Cough Colds In Infants Aged 2 Months?
At night, my child aged 2 months less than 8hrs was almost 1 week cough before a cold I now coughed up and sometimes interfered with my sleep. my house is in the village so if I go to the pediatrician I have to go to the city in a 1 hour trip so what should I do?
Thank you for the question on HealthReplies.com,
Coughing is a response of the airway to remove substances or foreign objects from the respiratory tract. Coughing can occur for a short time or persist for a long time. Cough can be productive (phlegm) or non-productive (dry cough).
Colds are the response of the airways, specifically the nasal passages to expel mucus with the aim of maintaining moisture and avoiding substances and foreign objects to enter the airway deeper.
Coughs and colds can be caused by several possibilities, including:
Infections of the respiratory tract, such as the nose, throat, larynx area (generally involving the vocal cords so that the voice becomes hoarse), bronchi, bronchioles, or infections of the lungs.
Allergic or irritant reactions to certain substances, such as dust, smoke, or other substances.
Narrowing of the respiratory tract such as asthma.
Infection in the tonsils (tonsils),
Chronic obstructive pulmonary disease, generally occurs in the elderly with risk factors for smoking from a young age.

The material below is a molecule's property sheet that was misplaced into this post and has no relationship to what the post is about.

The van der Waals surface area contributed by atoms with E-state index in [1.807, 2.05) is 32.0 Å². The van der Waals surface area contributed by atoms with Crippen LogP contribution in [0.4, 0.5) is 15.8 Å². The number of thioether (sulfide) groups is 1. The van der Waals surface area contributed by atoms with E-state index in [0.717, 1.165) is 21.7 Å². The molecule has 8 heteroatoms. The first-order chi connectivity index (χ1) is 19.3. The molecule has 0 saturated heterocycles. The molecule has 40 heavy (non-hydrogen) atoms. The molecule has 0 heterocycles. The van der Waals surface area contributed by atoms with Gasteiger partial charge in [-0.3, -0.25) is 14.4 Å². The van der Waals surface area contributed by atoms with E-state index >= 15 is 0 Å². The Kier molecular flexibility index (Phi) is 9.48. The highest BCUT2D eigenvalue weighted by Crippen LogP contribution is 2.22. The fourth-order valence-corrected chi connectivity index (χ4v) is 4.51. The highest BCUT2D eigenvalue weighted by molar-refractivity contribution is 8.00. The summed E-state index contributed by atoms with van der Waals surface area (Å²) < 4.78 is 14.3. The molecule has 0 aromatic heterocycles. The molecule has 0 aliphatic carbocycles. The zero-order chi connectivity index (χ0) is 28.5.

Cough colds in infants, especially where children are not able to secrete secretions / sputum consciously, need special attention, because there can be obstruction of the respiratory tract so that air cannot enter the lungs and oxygen deprivation conditions occur in infants , one of which we can monitor the baby seems to have a faster breathing, heavier breathing efforts (it appears the nostrils move flat and flared, the chest moves up and down with great) can be accompanied by the tip of the feet and hands and around the lips appear bluish.
If this condition has been going on for almost a week, it is advisable to seek treatment from the pediatrician for a thorough examination related to the condition of your child so that adequate management can be done, whether the need for inpatient care can also be determined. You can prepare yourself for possible inpatient decisions related to your child's condition when seeing the specialist doctor. If your child looks weak, breathing is slow, looks pale / bluish, or looks very short and has a great breath of effort, immediately take your child to the nearest hospital emergency room.
It is recommended to conduct more detailed consultations related to treatment, especially antibiotics, to specialist doctors who have the competence to provide such treatment. It should be ensured that there are indications of antibiotic administration, because antibiotic treatment must be completed according to the regimen, not drugs that relieve symptoms so that it can be consumed and stopped according to symptoms.
Hopefully this information can help you,